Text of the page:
We have a large number of clinical case histories attesting to the therapeutic and cosmetic properties of the OPAL Products and in particular OPAL A.

Soon after the formation of the Company we decided to focus the research on OPAL A and its effect on dermal ulcers of all aetiologies, as a result of a number of remarkable results from the use of OPAL A on pressure and diabetic foot ulcers.

  • A clinical trial was conducted at the Quadriplegic Centre in Shenton Park, Perth, Western Australia between November 2003 and June 2004. All of the patients that were treated showed noticeable improvement to what had been non-healing ulcers.
  • A number of reports on the outcomes from treatment of dermal ulcers and burns have been written by medical researchers and clinicians and several papers have been published in Wound Practice & Research, the journal of the Australian Wound Management Association.
  • Professor Geoffrey Mitchell, head of Research in the School of Medicine at The University of Queensland, has written a number of reports, conference presentations and published papers on the clinical effects of OPAL A. He has received approval from the Therapeutic Goods Administration to use OPAL A as an unapproved therapeutic good for the treatment of non-healing venous and pressure ulcers under the Approved Prescriber Scheme. He has had positive results in all the patients that he has treated to date.
  • Associate Professor Michael Woodward of the University of Melbourne and head of the Wound Clinic at the Heidelberg Repatriation Hospital was also recently granted approval to use OPAL A under the Approved Prescriber Scheme.
  • In January 2010 a proof-of-concept clinical trial to investigate the safety and efficacy of OPAL A in the treatment of venous and pressure ulcers was commenced at the Heidelberg Repatriation Hospital in Melbourne. Associate Professor Michael Woodward is the principal investigator. The trial is a randomised, single-blind, placebo-controlled trial, with the placebo consisting of a filtrate and cream derived from pawpaw that has not been subjected to the OPAL Process. Screening in a 4-week Run-in Stage will ensure that only truly hard-to-heal ulcers will be admitted to the Randomised Stage of the trial; any subject that shows significant improvement in the Run-in Stage will be excluded.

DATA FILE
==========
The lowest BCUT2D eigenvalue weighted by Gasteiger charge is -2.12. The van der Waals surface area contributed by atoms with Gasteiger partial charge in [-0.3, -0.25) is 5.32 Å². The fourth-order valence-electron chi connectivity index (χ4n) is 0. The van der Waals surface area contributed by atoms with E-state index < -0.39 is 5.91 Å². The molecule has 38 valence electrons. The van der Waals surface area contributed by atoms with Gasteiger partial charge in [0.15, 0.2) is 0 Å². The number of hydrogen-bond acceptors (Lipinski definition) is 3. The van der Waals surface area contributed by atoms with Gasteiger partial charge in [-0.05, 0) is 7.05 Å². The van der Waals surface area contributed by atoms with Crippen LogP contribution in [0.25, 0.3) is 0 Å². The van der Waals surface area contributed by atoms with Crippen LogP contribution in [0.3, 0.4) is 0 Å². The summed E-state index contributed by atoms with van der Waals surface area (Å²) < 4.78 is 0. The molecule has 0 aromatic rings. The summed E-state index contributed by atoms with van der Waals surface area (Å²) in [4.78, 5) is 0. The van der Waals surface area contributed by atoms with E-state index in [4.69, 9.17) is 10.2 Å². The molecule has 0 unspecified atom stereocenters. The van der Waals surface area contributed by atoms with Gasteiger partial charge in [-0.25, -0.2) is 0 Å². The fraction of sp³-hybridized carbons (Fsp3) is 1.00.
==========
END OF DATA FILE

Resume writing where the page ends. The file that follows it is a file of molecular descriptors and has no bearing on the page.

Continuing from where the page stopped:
This trial was temporarily halted at the end of 2010 due to a lack of funding, partly caused by the majority of trial subjects responding well to best-practice treatment in the Run-in Stage and thereby being screened out of the Randomised Stage. The preliminary results of the trial were released in a poster presentation at the biennial Australian Wound Management Association conference at the Gold Coast in May 2014

    It is intended to re-commence the trial at the start of 2015. In an unsuccessful NHMRC application in 2013 one of the two assessors noted:

    • This is a well-designed and thorough study, which is logical in the approach that is being taken. If successful, it will be well received both nationally and internationally, particularly since the trial is designed in line with FDA recommendations. Given the preliminary clinical results, this study is likely to demonstrate proof of principle that the use of OPAL A is beneficial in treating ulcers

    It is planned to submit a further NHMRC grant application in 2015.

  • A clinical trial on chronic ulcers of varying aetiologies was completed at The Royal Hobart Hospital in 2012. Professor Sankar Sinha, Associate Professor of Surgery at the University of Tasmania, was the principal investigator. The trial design and its results have been written up as a manuscript and are to be submitted for publication in Wound Practice & Research.